It can be hard for us to understand why someone would stay in a toxic relationship. When we see someone we care about in an unhealthy or abusive relationship, the first question seems almost too obvious: “Why don’t you just leave?” The answer, on the other hand, is much more complicated.
Statistics show that 1 in 3 teens
have experienced a toxic relationship. But what’s more alarming is the fact that we don’t seem to be leaving these toxic relationships as we get older. About 1 in 3 adults in the US have experienced physical violence from their partner. But toxic relationships aren’t just defined by physical abuse.
How do you know if you’re in a toxic relationship?
A toxic relationship can be any relationship that threatens your well-being– physically, mentally, or emotionally. So why do we stay in unhealthy relationships? A trauma bond, breakup procrastination, or fear of abandonment are all reasons why someone might stay in a toxic relationship. It’s important to recognize the signs of a toxic relationship and understand how certain behaviors could be prolonging the cycle of abuse.
Toxic relationships can cause trauma bonding
Trauma bonding might sound like it was caused by one traumatic event, but that’s not often the case. Trauma bonding is a psychological response to a cycle of abuse. And that’s exactly why a trauma bond has so much power over us – the explosive fights followed by making up, the cycle of devaluation and idealization, repeated over time, creates a strong chemical and hormonal bond between victim and abuser.
Signs of trauma bonding
- You decided to leave the relationship but you can’t, or you find yourself coming back
- You lie or make excuses for your partner to your friends and family
- You recognize characteristics in your partner that remind you of a toxic relationship or caregiver in your past
- You justify your partner’s abusive actions with their traumatic past
A trauma bond might include minimizing or rationalizing emotionally or physically abusive behaviors as a way to cope. Over time, these survival mechanisms end up tethering us to the person we want to leave. Since a trauma bond is a subconscious attachment, it can be hard to recognize and even harder to overcome. Narcissistic partners are especially skilled at exploiting their partner’s vulnerabilities in order to reinforce this cycle of trauma bonding.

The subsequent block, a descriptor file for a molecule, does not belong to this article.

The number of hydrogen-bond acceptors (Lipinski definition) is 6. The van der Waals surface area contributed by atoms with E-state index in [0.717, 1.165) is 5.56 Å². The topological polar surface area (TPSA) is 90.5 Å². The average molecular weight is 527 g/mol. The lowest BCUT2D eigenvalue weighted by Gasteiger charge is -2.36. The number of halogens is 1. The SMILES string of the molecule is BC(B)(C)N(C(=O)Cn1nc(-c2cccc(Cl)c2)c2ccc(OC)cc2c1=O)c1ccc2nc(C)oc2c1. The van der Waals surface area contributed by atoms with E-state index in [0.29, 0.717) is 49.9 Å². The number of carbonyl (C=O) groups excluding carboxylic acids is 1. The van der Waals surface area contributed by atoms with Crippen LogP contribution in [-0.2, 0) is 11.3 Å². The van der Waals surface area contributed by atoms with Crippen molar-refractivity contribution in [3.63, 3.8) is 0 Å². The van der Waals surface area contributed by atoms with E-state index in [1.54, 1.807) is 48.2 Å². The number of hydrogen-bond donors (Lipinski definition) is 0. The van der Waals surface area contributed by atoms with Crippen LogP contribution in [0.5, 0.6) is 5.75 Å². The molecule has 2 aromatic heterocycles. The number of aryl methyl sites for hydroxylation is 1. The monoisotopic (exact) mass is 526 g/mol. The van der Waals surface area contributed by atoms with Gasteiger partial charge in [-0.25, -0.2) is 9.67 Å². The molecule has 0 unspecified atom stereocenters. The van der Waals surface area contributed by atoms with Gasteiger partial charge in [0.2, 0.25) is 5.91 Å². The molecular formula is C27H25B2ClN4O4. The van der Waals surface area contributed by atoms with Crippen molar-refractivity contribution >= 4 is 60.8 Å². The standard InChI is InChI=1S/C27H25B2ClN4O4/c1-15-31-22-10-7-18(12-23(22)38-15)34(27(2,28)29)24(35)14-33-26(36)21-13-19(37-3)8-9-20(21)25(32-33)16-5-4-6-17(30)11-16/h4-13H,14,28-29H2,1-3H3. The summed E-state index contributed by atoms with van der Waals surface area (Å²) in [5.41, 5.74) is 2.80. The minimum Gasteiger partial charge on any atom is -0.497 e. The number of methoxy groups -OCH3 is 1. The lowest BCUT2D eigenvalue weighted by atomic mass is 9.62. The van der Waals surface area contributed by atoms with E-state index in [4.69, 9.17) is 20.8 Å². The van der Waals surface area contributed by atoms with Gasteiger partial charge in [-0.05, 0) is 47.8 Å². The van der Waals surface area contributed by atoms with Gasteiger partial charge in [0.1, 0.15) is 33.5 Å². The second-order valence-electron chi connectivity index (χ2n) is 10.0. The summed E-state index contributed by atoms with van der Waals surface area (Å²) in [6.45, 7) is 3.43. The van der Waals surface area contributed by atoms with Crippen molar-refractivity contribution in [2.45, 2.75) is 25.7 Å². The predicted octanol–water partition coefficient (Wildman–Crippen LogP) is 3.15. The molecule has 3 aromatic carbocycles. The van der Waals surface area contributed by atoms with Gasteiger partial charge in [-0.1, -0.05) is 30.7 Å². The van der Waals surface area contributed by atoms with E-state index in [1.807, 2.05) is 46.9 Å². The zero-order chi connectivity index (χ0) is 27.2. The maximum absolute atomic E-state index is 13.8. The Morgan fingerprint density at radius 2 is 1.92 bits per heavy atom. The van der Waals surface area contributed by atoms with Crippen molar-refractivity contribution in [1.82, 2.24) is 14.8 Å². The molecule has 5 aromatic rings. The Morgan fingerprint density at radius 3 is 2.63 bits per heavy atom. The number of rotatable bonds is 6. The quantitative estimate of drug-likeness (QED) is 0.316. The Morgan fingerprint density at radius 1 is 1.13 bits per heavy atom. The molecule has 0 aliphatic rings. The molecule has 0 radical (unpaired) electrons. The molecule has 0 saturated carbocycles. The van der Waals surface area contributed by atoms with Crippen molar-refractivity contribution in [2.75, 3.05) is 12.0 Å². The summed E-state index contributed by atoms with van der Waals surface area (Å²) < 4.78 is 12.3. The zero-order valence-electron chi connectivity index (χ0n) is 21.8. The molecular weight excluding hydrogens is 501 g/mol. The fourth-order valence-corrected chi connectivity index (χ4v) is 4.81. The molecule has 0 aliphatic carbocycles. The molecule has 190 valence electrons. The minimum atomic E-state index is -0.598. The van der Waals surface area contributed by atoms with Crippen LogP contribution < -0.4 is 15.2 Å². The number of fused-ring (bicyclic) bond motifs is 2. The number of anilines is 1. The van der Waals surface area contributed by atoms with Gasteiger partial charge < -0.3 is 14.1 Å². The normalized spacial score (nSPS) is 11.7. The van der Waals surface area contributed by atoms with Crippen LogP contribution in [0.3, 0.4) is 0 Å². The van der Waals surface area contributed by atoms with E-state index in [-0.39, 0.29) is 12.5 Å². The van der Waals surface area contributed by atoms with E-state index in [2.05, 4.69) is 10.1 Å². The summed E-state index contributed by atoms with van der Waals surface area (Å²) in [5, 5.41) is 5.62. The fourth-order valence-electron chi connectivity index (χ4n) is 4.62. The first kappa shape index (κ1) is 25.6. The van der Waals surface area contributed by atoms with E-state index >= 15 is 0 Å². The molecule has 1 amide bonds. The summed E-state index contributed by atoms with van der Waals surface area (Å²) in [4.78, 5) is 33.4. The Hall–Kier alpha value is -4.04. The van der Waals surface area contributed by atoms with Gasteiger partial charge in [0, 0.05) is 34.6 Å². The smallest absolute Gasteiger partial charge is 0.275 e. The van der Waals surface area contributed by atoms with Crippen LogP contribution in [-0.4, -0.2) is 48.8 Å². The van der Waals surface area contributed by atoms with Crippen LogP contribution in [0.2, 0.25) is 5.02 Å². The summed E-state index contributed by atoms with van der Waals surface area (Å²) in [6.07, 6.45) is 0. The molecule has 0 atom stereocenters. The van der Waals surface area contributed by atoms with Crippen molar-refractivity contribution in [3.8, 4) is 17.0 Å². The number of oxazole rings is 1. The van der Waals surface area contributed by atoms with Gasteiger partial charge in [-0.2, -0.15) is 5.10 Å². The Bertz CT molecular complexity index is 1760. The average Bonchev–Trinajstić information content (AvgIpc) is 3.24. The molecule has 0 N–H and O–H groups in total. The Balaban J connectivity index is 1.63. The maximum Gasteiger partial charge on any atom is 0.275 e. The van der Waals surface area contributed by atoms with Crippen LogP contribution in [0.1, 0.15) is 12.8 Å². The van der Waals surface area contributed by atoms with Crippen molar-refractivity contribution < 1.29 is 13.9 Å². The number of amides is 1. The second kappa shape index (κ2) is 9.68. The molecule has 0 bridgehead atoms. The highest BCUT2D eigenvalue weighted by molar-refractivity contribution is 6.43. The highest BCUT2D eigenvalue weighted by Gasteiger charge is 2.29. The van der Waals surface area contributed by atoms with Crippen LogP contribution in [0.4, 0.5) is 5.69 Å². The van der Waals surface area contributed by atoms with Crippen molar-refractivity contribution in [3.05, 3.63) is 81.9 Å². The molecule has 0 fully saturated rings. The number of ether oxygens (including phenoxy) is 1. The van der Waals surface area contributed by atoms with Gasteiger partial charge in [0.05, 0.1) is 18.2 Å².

Toxic relationships can result in “breakup procrastination”
Procrastination is a common coping mechanism, but it can be a trauma response, too. Even if someone wants to leave a toxic relationship, they may put it off and tell themselves it’s better to wait. “After the holidays” turns into “once I have enough money” or “when the kids are older.” But our ability to put off a painful breakup comes back to science. We procrastinate because we’re unconsciously triggered by a traumatic breakup in our past, whether we’ve processed it or not.
Breakup procrastination can trigger a cycle of shame for the person trying to leave the toxic relationship, reinforcing the trauma bond. We might feel guilty for not leaving or even angry at ourselves for our fight or flight response– or lack thereof. We often forget that when it comes to dealing with toxic relationships, another trauma response is to freeze. After employing coping mechanisms all day just to survive, a person suffering from a toxic relationship won’t have the energy to fight or leave.
Toxic relationships can create and cultivate fear
Toxic relationships are so hard to leave behind because they exploit our worst fears. In an unhealthy relationship, our deepest insecurities and softest vulnerabilities are used against us to create enough fear to paralyze us. Not only do we feel betrayed by our partner, but this new dynamic helps to cultivate that fear within us. “What if what they said about me is true?” can quickly spiral into “No one else could ever love me.”
The fear of rejection, loneliness, retribution, abandonment, change, or even making the wrong decision are all valid reasons that someone might give for staying in a toxic relationship. This fear, once created and cultivated within them, informs every choice they make until they feel like they have no choice but to stay in a toxic relationship. Try to discern which fears feel manipulative to you and which feel reflective– this process can also help to highlight what is in your control.
You don’t have to stay in a toxic relationship for another day.
It can be incredibly difficult to leave someone you love, even if you know they’re bad for you. But counseling and therapy can help you recognize the signs of a toxic relationship and better understand the coping mechanisms that keep you from leaving a cycle of abuse.
The licensed therapists at New Hope Counseling and Wellness Center prioritize trauma-informed care for those suffering from domestic violence, intimate partner violence, eating disorders, PTSD, and mental health disorders. With trauma-informed care, you can learn to overcome trauma bonding, stop procrastinating, and begin your journey of personal development without fear. Contact New Hope
today to reclaim your best self!
If you or a loved one are a victim of domestic violence, contact the National Domestic Violence Hotline at 1-800-799-7233
for confidential assistance from trained advocates.